Leaders’ Guide to Ethical Employee Engagement

This month’s topic is the dark side of employee engagement. For the last several years, organizational researchers have been promoting the advantage of having engaged employees, and the loss to productivity, competitiveness and customer service when employees are disengaged. We have surveys to measure engagement and HR-driven programs to increase engagement.

One oft-used measure of employee engagement is how much discretionary time an employee is willing to give to the pursuit of the organization’s goals. Similarly, a fully engaged employee looks beyond their current limited responsibilities and thinks about new ways to contribute to the bottom line. He or she might even feel like an owner.  Engagement is about an internal commitment and an emotional tie that goes beyond simply working to collect a paycheque.

So what’s the problem? In recessionary times, you or someone you know is likely to suffer a job loss because of restructuring or downsizing. What you may not already know, is that the suffering and emotional trauma of job termination is exasperated when a person is one of those fully engaged employees.  When I coach people who have given their heart to their organization, the shock and betrayal they experience is no small matter.  However generous their previous employer’s financial settlement, they often lose months – even years – trying to recover emotionally. The word that comes to mind? Jilted.

So, what’s an ethical leader to do about it? Your goal is to make them love their chance to contribute, not fall in love with the company. You still want employees who care a lot about their jobs, the company’s goals and doing their best. Here are some ways to get all of that without creating an emotional dependency that is debilitating at termination.

  1. Don’t use artificial means to create engagement. In other words, don’t create mushy-gushy events or esprit de corps outings. Team-building, at its best use, is about learning to synchronize diverse talents so a group can become integrated in the pursuit of a real goal. It’s not about creating a false sense of companionship, love and family. It’s not about getting people so relaxed they share personal and intimate things they might regret later.  There is nothing as sad as someone shakily packing up the “weekend at Bernie’s canoe challenge” team photo on their last day at work.
  2. Instead, create engagement in the job day-to-day. This is done by increasing the level of transparency about the work. Share more information than you might normally – to build context and a high level of interest. Create lots of information channels and flood them.  Encourage a workplace where people are allowed to be curious about what others are doing. Discourage a “get out of my sandbox” mentality. Encourage employees to seek out diverse perspectives and to invite others to brainstorm company problems. Make more time for questions.  Designate the normal work day as the appropriate time to dive deep into what the business is all about.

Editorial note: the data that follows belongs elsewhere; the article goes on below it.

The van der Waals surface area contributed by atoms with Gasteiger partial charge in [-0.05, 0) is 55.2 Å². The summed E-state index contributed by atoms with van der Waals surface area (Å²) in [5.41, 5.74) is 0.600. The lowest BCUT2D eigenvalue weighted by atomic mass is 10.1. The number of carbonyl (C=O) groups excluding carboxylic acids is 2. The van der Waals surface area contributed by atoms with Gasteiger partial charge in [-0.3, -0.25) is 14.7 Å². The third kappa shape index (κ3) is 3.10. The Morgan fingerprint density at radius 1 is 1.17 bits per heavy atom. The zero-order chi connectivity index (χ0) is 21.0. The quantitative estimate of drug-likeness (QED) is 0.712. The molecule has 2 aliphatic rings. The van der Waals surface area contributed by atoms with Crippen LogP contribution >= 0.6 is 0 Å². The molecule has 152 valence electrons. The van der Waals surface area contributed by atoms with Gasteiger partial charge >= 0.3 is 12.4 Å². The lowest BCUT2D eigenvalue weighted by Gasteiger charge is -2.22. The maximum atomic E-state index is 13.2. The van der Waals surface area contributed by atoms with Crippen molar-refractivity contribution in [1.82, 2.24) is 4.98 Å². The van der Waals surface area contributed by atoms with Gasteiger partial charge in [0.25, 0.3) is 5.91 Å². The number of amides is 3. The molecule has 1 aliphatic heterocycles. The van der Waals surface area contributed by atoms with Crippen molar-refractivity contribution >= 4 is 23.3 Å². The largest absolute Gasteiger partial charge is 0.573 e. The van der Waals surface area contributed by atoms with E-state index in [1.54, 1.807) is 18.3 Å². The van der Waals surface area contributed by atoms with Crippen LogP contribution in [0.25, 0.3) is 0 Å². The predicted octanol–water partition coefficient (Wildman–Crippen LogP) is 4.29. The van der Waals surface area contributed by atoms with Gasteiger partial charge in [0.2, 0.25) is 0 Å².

3. Invest in training and development that is job related. When someone is interested in becoming more technically proficient, support that. Offer advanced computer training. Send people to the annual industry conference, and when they return have them present to the team what they learned. This is different than sending them to the conference to showcase the company – it shifts the focus from corporate PR to their development as a professional.
  4. Insist that their personal life is as important as what the company is doing.  Many studies show that employees who balance their work lives with other pursuits are more productive, creative and healthy. A good leader gets concerned when someone is working too hard for too long. Before the job becomes a sacrifice, and your employee a martyr for the company, step in and offer relief. Explain that commitment and burnout are not synonymous. Make vacation days and days-off mandatory. Create no-contact periods each day, so people can turn off the smart-phone and connect with their friends and family. The message is, “We want to be important to you, but we don’t want to be your everything.”
  5. Support your employee’s chosen charities. Many companies are involved in socially responsible causes. Some companies combine their chosen charity with teambuilding events (see point 1). Instead, let each employee pick the cause that has meaning to them. Support it financially, like through a matching grant program. Better yet, give a number of days a year to employees so they can volunteer.
  6. Encourage social clubs. Let employees plan their own events and get togethers. Encourage baseball and bowling teams. These friends at work create higher satisfaction (Gallup organization said “I have a best friend at work” is an indicator) and good collaboration. It is personal friendships that may provide the most support after a job  termination. Don’t be persuaded to take over the event and make it a company-sponsored thing. Even if you sponsor it financially, go light on the company logos and name on the trophy. This changes generosity to PR. It’s enough that you gave the avenue for the friendships to form.
  7. In the same vein, create friendly workspaces and areas where people can congregate and chat. People are naturally social beings and so they will tend to come together organically if you have a comfortable coffee-station and a stone walking-path around your building. Include current trade magazines and a monitor with business channels, and you encourage more interest and conversation about the business.

These kinds of measures will create a friendly, accessible work place where people’s natural curiousity and drive can boost their engagement. At the same time, you can rest assured that you have done your part to establish healthy boundaries that create a realistic employer-employee relationship.